Lil House Heater / Barrel Stove

Discussion in 'OWB's and Gasification Boilers' started by Snerdguy, Aug 15, 2019.

  1. Snerdguy

    Snerdguy

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    For those unfamiliar, it's basically a barrel stove wrapped in an insulated jacket with a blower to move heat into the house. I was doing my routine maintenance and replacing gaskets. The barrel seemed plenty solid all over even after a number of years use. That is, until I took the smoke stack adapter off and found that the barrel rusted through underneath it. That's the only rust through.

    Now, I have to decide. Should I have a metal plate welded over the rusted out area or should I get a new barrel that will have to be cut and refitted and the paint burned off? I have to wonder if I can get as heavy gauge of a barrel since the used ones they sell at Rural King seem rather light. Anyone have suggestions?
     
  2. CDF_USAF

    CDF_USAF

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    Is this a 55 gal drum stove? If it is, I'd hit up some industrial areas, they would have heavier drums.
     
  3. Highbeam

    Highbeam

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    Tractor maintenance shops (like John Deere dealerships) purchase lots of hydraulic oil in very heavy steel drums with closed tops. They love to give them away.
     
  4. Eric VW

    Eric VW Moderator

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    Welcome aboard Snerdguy :salute:
    Although we sold our little piece of property in the Catskills a few years ago, we had a 33 gallon drum stove in the tiny cabin for just shy of 35 years. :eek:
    Look to see if you can find a stainless steel drum and you’ll be set for many years to come.
    I don’t know how well welds will hold up if decide to revamp your current setup.
    If it were me in your shoes and the only option was to keep and repair, I’d have a piece of 1/4” steel rolled to match drum shape and use a ceramic fiber blanket gasket, bolted thru with stainless hardware.
    :yes:
     
  5. Eric VW

    Eric VW Moderator

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    Heck, even scavenging a chunk of another drum skin would work. And it’s already the correct curvature. If the collar is still intact and sound, it would bolt thru the repair piece, which as I said above would be bolted to the drum, with a gasket.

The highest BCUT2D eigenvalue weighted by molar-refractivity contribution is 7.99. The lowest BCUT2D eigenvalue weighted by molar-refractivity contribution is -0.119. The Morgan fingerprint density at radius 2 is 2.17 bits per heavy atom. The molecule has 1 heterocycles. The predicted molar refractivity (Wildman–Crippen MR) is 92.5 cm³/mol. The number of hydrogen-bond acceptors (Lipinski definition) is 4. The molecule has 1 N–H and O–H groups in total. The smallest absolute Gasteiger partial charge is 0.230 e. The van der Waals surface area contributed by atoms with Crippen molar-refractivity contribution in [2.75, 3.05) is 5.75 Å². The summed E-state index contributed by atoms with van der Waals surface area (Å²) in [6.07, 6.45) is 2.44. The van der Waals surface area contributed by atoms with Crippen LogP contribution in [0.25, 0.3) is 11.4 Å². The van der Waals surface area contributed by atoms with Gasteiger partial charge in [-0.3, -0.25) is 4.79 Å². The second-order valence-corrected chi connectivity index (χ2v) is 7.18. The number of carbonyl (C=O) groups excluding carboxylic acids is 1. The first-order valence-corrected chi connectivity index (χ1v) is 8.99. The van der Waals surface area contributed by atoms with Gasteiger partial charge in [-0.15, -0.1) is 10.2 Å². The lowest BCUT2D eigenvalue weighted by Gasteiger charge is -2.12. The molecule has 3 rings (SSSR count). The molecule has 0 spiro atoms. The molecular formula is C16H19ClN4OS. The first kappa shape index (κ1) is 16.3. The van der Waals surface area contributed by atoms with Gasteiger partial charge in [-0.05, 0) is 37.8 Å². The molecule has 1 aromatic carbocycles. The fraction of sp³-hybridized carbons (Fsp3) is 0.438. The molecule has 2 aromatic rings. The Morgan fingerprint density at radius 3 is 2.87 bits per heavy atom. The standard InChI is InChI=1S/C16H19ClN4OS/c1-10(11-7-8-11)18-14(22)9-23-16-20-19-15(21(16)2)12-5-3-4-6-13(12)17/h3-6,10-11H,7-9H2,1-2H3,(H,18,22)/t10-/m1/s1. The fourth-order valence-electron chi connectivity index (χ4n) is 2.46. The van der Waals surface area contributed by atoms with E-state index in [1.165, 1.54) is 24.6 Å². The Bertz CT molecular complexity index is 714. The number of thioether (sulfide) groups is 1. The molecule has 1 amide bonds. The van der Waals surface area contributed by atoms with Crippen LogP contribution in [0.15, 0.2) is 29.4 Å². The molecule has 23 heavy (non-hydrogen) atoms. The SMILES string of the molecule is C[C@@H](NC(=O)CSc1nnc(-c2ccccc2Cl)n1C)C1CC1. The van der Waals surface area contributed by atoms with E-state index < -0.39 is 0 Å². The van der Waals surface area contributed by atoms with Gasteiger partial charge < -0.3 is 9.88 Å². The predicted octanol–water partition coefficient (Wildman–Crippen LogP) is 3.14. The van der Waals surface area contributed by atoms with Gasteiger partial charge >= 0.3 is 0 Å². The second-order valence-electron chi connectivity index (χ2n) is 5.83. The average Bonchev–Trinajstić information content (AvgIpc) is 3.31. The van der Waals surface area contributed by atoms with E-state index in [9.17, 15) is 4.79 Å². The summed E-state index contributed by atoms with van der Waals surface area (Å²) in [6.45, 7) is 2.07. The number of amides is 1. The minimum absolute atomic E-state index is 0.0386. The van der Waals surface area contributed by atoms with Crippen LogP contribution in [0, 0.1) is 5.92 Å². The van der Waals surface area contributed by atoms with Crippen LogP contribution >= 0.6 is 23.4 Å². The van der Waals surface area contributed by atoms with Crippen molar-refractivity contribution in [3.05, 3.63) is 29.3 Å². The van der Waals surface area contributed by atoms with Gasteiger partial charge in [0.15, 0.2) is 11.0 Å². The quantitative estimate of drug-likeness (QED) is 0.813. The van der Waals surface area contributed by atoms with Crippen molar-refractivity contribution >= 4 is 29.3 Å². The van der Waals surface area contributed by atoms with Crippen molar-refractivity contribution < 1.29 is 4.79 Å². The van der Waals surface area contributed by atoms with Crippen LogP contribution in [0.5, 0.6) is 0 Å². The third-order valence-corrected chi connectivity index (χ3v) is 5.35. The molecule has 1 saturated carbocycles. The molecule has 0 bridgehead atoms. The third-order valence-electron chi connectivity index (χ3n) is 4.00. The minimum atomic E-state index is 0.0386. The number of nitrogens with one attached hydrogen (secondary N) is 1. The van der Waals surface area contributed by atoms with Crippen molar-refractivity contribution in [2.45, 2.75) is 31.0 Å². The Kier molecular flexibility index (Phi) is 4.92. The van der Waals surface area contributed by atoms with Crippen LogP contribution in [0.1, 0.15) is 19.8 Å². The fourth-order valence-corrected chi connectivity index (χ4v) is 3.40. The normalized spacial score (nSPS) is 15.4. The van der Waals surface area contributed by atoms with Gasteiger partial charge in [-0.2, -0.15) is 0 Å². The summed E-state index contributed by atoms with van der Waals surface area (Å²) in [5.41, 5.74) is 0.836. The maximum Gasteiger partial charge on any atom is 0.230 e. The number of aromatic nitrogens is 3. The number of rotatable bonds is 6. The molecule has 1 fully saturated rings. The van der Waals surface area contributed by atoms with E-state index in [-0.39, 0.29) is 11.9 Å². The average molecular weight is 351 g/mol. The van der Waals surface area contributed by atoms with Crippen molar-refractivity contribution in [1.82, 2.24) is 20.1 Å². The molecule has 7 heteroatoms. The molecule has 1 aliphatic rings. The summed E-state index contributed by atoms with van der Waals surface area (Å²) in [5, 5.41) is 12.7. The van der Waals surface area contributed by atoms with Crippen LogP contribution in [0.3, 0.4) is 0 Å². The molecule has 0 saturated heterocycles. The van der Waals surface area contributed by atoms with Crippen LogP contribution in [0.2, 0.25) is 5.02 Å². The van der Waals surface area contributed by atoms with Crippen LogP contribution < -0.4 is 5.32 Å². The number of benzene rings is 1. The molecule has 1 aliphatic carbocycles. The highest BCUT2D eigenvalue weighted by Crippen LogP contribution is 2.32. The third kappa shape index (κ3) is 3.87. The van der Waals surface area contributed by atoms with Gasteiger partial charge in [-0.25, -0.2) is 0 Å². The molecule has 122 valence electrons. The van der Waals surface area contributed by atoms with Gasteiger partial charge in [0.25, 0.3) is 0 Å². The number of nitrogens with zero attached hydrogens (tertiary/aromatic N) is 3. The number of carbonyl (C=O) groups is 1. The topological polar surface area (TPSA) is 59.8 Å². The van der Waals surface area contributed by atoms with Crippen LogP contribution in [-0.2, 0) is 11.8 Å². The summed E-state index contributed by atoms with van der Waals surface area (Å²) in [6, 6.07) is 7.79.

6. SKEETER McCLUSKEY

    SKEETER McCLUSKEY

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    go big or go home:rofl: :lol::rofl: :lol:
     
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  7. Chaz

    Chaz

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  8. TurboDiesel

    TurboDiesel

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    BrianK has played with a lot of barrels.
    I'll give him a call and see where he got his. They were nice and the sides were not ribbed.
     
  9. TurboDiesel

    TurboDiesel

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  10. BrianK

    BrianK

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    I simply found “straight sided 55 gallon barrels” on a regional Craigslist search app I use called CPlusforCraigslist. I set it up to search statewide areas. Most of the guys I found selling them were picking them up in lots from manufacturing facilities then reselling them online. Mine were used for silicone based clear lubricant and I picked them up used once from a local reseller. The nice thing about the straight sided barrels is they were several gauges thicker than ribbed barrels.

    That said, it sounds like your original barrel is still pretty much intact, so I’d agree with the recommendations above to just find a similar barrel, cutt out the section needed, line it with come thin ceramic blanket (to make it relatively air tight) and bolt it in place through the original barrel with good quality stainless bolts and nuts.
     
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  11. TurboDiesel

    TurboDiesel

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    I'd recommend regular bolts over SS.
    SS will gall from heat and not come apart anyhow. Save the cash and use Elcheapo hardware:handshake:
     
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  12. Eric VW

    Eric VW Moderator

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  13. BrianK

    BrianK

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    You too! Not around the forum much any more with my duties here in Massachusetts but TurboDiesel sent me a text with a link to this thread. Thanks Tim!

    Spent an awesome day riding in the Berkshire mountains of Massachusetts today, almost 5 hours on the bike. Beautiful weather, already feels like fall, my favorite time of the year to ride. 674662C3-5C7A-41E9-829A-64FBD1C6A989.jpeg
     
    Last edited: Aug 25, 2019
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  14. TurboDiesel

    TurboDiesel

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    :yes:
     
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  15. brenndatomu

    brenndatomu

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    A coat of anti-seize will solve that...especially nickel anti-seize...it has a ~2500*F temp rating (which is 2-300* more than "standard" AS) once coated they will easily come apart in the future.
    All the internal firebox metal and fasteners on the Kuuma furnaces are stainless...when doing my summer inspection I can often spin the bolts/nuts apart by hand after broke loose with a wrench.
     
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